Columbia has received a $10 million gift from the Persian Heritage Foundation to endow the Ehsan Yarshater Center for Iranian Studies, formerly known as the Center for Iranian Studies. The center has been renamed in honor of its founding director, a longtime Columbia professor and leading historian of Iran. Yarshater died on September 2 at the age of ninety-eight, just two weeks after the gift and the center’s renaming were announced.
The gift will enable the Yarshater Center to continue to advance the field of Iranian studies through its scholarly publications, which include the fifteen-volume Encyclopaedia Iranica, a book series on Persian art, and critical editions of Persian texts.
“I am deeply honored as well as delighted to witness the creation of the Ehsan Yarshater Center for Iranian Studies,” Yarshater said in a statement shortly before he died. “It is a source of great comfort to me that through the support of the Persian Heritage Foundation and the stewardship of Columbia University such internationally acclaimed projects as the Encyclopaedia Iranica and A History of Persian Literature, as well as many other future projects, will find a secure home at the Yarshater Center.”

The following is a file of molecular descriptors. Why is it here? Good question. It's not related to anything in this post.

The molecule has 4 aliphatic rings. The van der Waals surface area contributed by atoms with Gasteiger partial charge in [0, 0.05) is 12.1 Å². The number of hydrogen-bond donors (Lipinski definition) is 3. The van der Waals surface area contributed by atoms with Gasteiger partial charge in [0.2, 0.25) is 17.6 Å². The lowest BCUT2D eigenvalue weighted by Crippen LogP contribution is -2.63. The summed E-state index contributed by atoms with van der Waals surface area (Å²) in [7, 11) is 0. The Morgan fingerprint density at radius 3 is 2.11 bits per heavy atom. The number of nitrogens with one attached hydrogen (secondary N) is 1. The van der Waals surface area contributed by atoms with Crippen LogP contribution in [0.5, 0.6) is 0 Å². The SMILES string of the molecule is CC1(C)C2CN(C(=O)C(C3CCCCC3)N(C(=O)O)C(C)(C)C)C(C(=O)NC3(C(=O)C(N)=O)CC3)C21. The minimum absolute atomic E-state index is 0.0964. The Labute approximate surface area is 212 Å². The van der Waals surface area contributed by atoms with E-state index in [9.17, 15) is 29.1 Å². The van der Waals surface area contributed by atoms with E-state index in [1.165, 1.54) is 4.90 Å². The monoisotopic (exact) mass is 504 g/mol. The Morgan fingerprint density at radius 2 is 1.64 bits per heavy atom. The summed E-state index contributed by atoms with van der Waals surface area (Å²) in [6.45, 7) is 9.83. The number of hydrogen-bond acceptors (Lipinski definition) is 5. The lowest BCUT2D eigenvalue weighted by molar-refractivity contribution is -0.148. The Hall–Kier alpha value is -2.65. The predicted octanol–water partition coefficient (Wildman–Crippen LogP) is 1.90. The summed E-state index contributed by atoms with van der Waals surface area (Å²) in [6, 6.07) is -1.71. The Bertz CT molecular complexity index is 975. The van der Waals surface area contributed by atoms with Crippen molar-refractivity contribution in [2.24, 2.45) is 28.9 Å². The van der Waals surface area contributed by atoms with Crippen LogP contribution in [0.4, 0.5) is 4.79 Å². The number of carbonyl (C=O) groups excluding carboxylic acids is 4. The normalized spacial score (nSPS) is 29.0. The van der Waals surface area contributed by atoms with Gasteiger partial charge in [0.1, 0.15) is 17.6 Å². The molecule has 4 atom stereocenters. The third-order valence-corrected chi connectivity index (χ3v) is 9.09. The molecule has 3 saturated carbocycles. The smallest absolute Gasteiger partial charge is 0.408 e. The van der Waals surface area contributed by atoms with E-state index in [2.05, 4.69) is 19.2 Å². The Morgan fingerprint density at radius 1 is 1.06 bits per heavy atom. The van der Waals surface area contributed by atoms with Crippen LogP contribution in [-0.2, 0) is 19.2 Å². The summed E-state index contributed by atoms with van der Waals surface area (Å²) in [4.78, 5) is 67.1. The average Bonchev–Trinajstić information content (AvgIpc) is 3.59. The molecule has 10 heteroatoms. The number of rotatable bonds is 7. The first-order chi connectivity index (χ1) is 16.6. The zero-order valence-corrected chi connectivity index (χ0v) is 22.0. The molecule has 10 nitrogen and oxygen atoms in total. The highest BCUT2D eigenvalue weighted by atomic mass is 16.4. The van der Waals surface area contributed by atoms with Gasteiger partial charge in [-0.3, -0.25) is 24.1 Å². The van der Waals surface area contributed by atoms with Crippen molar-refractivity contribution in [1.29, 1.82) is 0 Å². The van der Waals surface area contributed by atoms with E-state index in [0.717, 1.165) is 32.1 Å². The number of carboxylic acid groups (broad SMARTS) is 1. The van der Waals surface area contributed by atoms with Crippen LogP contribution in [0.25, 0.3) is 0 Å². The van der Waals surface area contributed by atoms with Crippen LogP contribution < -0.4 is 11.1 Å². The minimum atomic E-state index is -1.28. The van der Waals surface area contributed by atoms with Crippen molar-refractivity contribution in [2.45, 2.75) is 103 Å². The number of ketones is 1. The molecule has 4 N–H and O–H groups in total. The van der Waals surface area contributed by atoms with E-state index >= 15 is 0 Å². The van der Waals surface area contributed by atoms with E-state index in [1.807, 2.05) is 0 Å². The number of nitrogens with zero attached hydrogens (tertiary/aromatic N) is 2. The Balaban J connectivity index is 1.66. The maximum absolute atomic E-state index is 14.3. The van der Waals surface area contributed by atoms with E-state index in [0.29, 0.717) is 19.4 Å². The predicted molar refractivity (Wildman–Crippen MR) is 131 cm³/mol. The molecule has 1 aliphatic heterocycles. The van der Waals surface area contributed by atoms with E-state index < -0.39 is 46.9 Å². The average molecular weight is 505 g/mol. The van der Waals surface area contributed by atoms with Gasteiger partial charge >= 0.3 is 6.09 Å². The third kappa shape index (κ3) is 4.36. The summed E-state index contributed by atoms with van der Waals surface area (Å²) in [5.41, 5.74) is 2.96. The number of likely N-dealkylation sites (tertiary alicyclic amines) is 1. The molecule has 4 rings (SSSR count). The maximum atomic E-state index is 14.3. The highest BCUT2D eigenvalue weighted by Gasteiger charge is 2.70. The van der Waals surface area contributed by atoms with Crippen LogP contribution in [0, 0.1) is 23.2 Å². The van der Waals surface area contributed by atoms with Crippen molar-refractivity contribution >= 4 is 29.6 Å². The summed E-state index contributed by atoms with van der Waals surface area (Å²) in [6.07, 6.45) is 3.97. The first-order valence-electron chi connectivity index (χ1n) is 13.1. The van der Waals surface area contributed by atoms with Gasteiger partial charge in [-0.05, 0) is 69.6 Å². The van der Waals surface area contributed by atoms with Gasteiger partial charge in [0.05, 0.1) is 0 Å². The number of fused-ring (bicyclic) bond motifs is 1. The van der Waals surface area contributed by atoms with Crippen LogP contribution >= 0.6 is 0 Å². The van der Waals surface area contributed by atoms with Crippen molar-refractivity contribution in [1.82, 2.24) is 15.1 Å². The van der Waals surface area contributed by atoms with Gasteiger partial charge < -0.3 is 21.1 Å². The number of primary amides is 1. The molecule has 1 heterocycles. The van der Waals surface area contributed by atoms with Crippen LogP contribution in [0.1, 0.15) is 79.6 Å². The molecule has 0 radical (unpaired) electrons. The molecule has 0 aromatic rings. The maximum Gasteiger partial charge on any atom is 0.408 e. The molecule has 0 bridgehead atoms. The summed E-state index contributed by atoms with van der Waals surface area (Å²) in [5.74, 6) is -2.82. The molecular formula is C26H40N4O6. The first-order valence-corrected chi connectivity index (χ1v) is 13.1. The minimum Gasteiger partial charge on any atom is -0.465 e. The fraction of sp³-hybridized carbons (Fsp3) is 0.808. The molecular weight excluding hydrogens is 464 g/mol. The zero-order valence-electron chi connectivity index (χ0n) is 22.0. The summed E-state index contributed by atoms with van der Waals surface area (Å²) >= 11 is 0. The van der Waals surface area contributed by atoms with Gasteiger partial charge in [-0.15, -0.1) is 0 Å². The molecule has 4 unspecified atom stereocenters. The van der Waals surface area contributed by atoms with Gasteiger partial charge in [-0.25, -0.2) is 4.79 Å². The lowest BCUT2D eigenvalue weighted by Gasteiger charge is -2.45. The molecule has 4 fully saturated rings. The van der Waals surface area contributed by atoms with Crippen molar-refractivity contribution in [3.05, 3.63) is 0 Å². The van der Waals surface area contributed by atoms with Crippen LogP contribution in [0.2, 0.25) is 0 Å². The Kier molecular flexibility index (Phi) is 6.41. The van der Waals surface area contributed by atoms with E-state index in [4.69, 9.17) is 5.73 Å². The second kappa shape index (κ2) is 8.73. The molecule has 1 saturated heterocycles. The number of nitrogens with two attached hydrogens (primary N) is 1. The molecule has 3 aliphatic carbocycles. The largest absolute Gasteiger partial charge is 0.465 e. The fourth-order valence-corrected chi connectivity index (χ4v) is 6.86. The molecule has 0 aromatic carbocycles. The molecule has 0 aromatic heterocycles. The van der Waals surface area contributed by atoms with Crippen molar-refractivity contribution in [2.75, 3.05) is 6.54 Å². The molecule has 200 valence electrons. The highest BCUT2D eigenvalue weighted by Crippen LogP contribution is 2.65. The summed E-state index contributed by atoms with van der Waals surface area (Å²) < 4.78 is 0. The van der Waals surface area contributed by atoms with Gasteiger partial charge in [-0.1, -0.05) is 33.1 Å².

Born in 1920 in Hamadan, Iran, Yarshater was educated in Tehran and London before coming to teach at Columbia in 1958. The first full-time professor of Persian studies at an American university in the post–World War II era, Yarshater launched the Center for Iranian Studies here in 1968. In 1972, he began work on the Encyclopaedia Iranica, which (though still unfinished) would become the center’s most prominent achievement. Now overseen by Columbia historian Elton Daniel, the encyclopedia features thousands of entries written by some 1,600 scholars. The New York Times, in its obituary for Yarshater, called it “a magnum opus of Iranian history and culture that helped transform the modern understanding of Persian civilization.”